5 Reasons LeBron James Will Be A Sixer Next Season

5 Reasons LeBron James Will Be A Sixer Next Season

If King James wants to be compared to Michael Jordan, Philly is the only place he can achieve that.
David Marcus
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Last night the Philadelphia 76ers travelled to Cleveland to play the Cavaliers. But the real story was not the game, it was the growing rumor that Cavs superstar LeBron James, widely believed to be leaving Cleveland at the end of the season, is considering playing for the Sixers. While the Sixers had always been vaguely thought to be on James’ shortlist of teams for next season, it was a few Philly sports fans who set the new fire under the idea.

The owner and some employees of Power Home Remodeling, in Chester, Pennsylvania, were having dinner (and probably some drinks) recently and talking about the prospects for the Sixers. Of course, acquiring James, the best player in the world, was their dream scenario. But how could they help to make it happen? They had all recently seen the movie ‘Three Billboards Outside Ebbing, Missouri,” and it gave them an idea.

The next day they rented three billboards on I-480 in Ohio near the Cavs arena, blasting the message that Philly wants LeBron. James seems charmed. He said the gesture was “dope.” Though he denied rumors that he had visited Philly over the All Star break, LeBron sightings in the City of Brotherly Love were reported. Furthermore, several people have reported that either James or representatives for him have been checking out private schools in the Philadelphia area.

In the next few days, LeBron to Philly talk intensified, and as it turns out, it makes an awful lot of sense. Here are five reasons LeBron James will be wearing a Sixers jersey next season.

1. It’s Not A Punk Move

The other teams talked about in the James sweepstakes — Golden State, Houston, and San Antonio — are all perennial powers. Of course, he will get more rings if he adds his services to teams who are already dominant. It will be viewed much like Kevin Durant’s move to Golden State: as a front-runner play with no heart or soul.

Who cares if James goes to a stacked, veteran team and helps them win 72 games and a championship? It will be looked upon as a cynical decision further dividing the NBA into the haves and have-nots. James already did that once — the last time he left Cleveland to head to the Dwayne Wade-Chris Bosch powerful Miami Heat. This time, he needs to do better.

2. The Blue-Collar Culture

In Philadelphia James will find a fan base that rewards his tough as nails, defense-heavy style of play. Philly fans are the most critical fans in the country, but also the quickest to reward gritty play. That’s LeBron’s’ wheelhouse. There is probably no set of fans more ready and willing to appreciate what he really does, night in and night out, than those in Philly.

3. The Reaction To The Eagles

When the Eagles won the Super Bowl a few weeks ago, the city of Philadelphia went almost literally crazy. Every town celebrates championships, but no others do so with greased-pole-climbing, police-horse-punching, dune-buggy-up-the-art-museum-steps, futon-setting-on-fire revelry. That’s unique to Philly. And James can get a sense of what the first Sixers’ championship since 1983 would mean to the Philly fans.

King James is the redeemer: he brought glory to Miami and Cleveland where none had existed. To do so for the beleaguered Philly hoops fan base would be a miracle of miracles. There is no place else, except for maybe the Knicks, where pulling it off would resound so profoundly. But the Knicks are doomed and cursed, so what’s the point.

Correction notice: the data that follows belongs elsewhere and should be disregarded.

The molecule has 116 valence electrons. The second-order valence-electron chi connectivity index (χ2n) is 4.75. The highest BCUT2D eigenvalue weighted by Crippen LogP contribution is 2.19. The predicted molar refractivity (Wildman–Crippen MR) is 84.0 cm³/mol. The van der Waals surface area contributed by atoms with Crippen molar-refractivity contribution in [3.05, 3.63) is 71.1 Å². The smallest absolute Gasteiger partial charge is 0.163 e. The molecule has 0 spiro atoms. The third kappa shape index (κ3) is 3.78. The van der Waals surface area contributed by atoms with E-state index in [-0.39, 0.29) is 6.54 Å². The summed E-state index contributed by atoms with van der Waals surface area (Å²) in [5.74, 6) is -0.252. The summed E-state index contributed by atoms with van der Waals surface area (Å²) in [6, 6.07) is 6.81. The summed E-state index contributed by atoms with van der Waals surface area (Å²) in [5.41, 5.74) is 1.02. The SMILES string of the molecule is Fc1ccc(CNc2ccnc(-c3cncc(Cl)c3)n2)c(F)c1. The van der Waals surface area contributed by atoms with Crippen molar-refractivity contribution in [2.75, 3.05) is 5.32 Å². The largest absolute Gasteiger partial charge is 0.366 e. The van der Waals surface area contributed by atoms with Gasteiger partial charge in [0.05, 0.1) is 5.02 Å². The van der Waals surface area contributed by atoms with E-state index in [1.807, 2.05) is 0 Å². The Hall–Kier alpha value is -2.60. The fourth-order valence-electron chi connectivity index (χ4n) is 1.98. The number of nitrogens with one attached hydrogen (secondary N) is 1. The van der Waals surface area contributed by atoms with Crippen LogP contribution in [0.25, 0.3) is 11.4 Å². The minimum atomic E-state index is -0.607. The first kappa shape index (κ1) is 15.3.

4. No Drama

It’s no secret that LeBron doesn’t always play well with others. His contemporaries often wind up resenting the power he brings to organizations. Dwayne Wade, Kyrie Irving, Kevin Love, and Isaiah Thomas all have run afoul of James and found it trying. But the Sixers, while stacked with young talent, do not have any James contemporaries. He would clearly be the elder, almost a player coach.

Joel Embiid and Ben Simmons are superstars in the making who grew up watching James, and are unlikely to throw shade when he tries to run the show. What better situation could there be for King James than a young, rag-tag athletic group who look to him for guidance, leadership, and wins?

5. His Legacy

James wants to be considered the best who ever played. We all know Michael Jordan holds that title, and it seems the crown is solidly on his head. Jordan won six NBA titles and never lost in a final. James only has three finals wins and has lost five times. That’s a big mountain to climb. But were he to win three titles with the Sixers, to match Jordan’s total, he would have done so with three teams of varying talent levels.

Jordan had hall of famer Scottie Pippen and super coach Phil Jackson on all of his championship teams. He was the leader of a dynasty. If James wins with the Sixers, he would be his own dynasty. That’s something he can’t achieve with teams already in the mix. And it is the only thing that could allow him to be spoken of in the same breath with Jordan.

James faces a choice that will define his career and his place in the NBA pantheon. One road leads to a sure thing, a powerhouse where he becomes a cog in an obnoxious, all-crushing wheel and loses his identity to it. The other leads to Philadelphia, where he can, Foles-like, lead a city to an underdog win and stake his claim as the greatest player ever in his sport. He won’t choose the lesser path. LeBron James will become a Sixer.

Last night, the Sixers beat the Cavs, 108 – 97.

David Marcus is the Federalist's New York Correspondent and the Artistic Director of Blue Box World, a Brooklyn based theater project. Follow him on Twitter, @BlueBoxDave.
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